Starter Packs charity forced to close due to lack of funding

A lifeline charity which has helped thousands of vulnerable people start in new homes has been forced to close its doors after more than a decade.

Starter Packs Angus (SPA) will shut at the end of this month after the board of the Arbroath-based organisation took the “tough” decision in the face of a funding shortage.

However, officials are clinging to the hope the service may rise from the ashes if a partnership can be struck with another organisation.

Starter Packs Angus was established by Scottish Churches Housing Action, Angus Council and local churches as a direct response to the serious problems of homelessness in the county.

The charity, which operates from Arbroath’s former Ladyloan School, helps provides the basics for families or individuals setting up in a new tenancy, including utensils, bedding and other items.

SPA chairperson Lis Hill said: “We have had such stupendous support from the people of Angus, so it was a very sore one to make this decision.”

Despite some support in kind, the charity does not receive funding from either the local authority or the NHS.

And although running costs are kept at a minimum, Mrs Hill said the money was simply not there to keep Starter Packs operating.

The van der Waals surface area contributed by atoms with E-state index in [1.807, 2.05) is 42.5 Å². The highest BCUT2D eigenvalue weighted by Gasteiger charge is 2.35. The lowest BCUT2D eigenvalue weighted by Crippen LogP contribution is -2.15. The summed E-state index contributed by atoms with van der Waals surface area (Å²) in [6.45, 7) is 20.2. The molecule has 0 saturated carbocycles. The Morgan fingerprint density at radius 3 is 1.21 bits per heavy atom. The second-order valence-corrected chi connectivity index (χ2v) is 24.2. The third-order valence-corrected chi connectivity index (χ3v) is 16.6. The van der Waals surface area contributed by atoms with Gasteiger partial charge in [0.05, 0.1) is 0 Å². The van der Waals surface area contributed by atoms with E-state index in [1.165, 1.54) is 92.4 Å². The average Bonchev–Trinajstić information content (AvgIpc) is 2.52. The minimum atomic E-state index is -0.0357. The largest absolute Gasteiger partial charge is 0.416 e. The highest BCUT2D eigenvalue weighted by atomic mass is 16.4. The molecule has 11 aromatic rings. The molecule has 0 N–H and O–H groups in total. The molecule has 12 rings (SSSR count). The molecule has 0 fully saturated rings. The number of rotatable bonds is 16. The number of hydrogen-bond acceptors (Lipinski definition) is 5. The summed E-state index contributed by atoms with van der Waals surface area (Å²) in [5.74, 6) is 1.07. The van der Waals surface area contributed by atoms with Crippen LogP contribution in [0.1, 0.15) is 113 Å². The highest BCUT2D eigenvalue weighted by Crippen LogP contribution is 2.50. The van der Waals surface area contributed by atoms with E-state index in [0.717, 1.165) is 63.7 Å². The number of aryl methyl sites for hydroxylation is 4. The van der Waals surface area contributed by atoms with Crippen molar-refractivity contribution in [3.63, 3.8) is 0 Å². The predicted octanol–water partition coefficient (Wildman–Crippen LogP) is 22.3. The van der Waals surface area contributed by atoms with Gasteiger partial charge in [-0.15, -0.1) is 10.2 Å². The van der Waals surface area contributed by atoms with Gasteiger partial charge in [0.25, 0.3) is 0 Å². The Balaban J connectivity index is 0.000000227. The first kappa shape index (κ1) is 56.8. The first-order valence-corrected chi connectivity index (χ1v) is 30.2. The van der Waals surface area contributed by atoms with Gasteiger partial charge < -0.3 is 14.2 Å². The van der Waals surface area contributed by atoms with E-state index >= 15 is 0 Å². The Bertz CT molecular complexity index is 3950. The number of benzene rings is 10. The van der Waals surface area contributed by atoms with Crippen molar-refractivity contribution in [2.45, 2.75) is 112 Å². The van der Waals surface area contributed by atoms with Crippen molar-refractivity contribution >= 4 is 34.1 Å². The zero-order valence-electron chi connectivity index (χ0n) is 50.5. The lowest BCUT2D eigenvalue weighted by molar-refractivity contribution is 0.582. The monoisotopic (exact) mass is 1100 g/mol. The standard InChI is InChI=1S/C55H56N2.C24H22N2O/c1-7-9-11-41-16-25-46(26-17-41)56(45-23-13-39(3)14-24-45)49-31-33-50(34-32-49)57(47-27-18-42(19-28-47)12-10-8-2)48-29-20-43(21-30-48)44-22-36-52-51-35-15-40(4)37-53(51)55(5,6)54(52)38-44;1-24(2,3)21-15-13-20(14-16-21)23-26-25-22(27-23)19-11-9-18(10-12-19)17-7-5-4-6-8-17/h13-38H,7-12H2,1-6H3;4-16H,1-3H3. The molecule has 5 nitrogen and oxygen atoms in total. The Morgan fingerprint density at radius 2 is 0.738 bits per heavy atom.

“This decision will have a big impact on four significant groups,” added the chairman. “Most importantly, those who have benefitted from a service that allows them to accept a tenancy.”

“This, in turn, ensures families can stay together.

“It’s not just the homeless we help. Sometimes there are dads who want to be able to have contact with their children when a family breaks up but don’t have a high chair, cot or bedding to be able to allow them to stay at their home.”

Among the thousands of people Starter Packs Angus has helped are drug and alcohol addicts, domestic abuse victims and ex-service personnel who have struggled to find their feet after returning to civilian life.”

The chairperson said the charity remains determined to investigate every possibility for survival, either on its own or with another group.

“Our rent is paid up until the end of July but we are not throwing in the towel completely,” she added.

“If we go it will leave a huge gap in provision for the homeless but there are other voluntary organisations facing similar core funding problems and having to close or cut their services, so maybe there is something we could do with them.

“We need a white knight, or an offer from someone who might be willing to go into partnership.”